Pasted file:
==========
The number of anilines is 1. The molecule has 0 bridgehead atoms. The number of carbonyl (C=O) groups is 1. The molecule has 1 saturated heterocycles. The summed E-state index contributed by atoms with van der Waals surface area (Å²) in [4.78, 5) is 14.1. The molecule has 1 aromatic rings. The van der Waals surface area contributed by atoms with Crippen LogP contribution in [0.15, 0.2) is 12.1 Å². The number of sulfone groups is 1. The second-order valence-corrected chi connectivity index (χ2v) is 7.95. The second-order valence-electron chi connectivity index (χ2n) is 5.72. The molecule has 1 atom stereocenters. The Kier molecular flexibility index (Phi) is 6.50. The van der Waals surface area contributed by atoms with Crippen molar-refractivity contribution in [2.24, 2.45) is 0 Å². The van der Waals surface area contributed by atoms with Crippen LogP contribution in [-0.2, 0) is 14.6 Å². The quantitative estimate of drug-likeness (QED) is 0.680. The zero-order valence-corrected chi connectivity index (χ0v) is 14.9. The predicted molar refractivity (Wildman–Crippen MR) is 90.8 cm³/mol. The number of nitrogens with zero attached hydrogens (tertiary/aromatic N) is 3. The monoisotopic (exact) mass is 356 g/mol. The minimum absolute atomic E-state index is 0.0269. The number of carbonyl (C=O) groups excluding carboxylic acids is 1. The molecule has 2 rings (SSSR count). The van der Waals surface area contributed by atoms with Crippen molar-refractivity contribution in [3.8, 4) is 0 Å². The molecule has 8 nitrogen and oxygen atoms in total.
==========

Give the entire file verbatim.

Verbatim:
The number of anilines is 1. The molecule has 0 bridgehead atoms. The number of carbonyl (C=O) groups is 1. The molecule has 1 saturated heterocycles. The summed E-state index contributed by atoms with van der Waals surface area (Å²) in [4.78, 5) is 14.1. The molecule has 1 aromatic rings. The van der Waals surface area contributed by atoms with Crippen LogP contribution in [0.15, 0.2) is 12.1 Å². The number of sulfone groups is 1. The second-order valence-corrected chi connectivity index (χ2v) is 7.95. The second-order valence-electron chi connectivity index (χ2n) is 5.72. The molecule has 1 atom stereocenters. The Kier molecular flexibility index (Phi) is 6.50. The van der Waals surface area contributed by atoms with Crippen molar-refractivity contribution in [2.24, 2.45) is 0 Å². The van der Waals surface area contributed by atoms with Crippen LogP contribution in [-0.2, 0) is 14.6 Å². The quantitative estimate of drug-likeness (QED) is 0.680. The zero-order valence-corrected chi connectivity index (χ0v) is 14.9. The predicted molar refractivity (Wildman–Crippen MR) is 90.8 cm³/mol. The number of nitrogens with zero attached hydrogens (tertiary/aromatic N) is 3. The monoisotopic (exact) mass is 356 g/mol. The minimum absolute atomic E-state index is 0.0269. The number of carbonyl (C=O) groups excluding carboxylic acids is 1. The molecule has 2 rings (SSSR count). The van der Waals surface area contributed by atoms with Crippen molar-refractivity contribution in [3.8, 4) is 0 Å². The molecule has 8 nitrogen and oxygen atoms in total.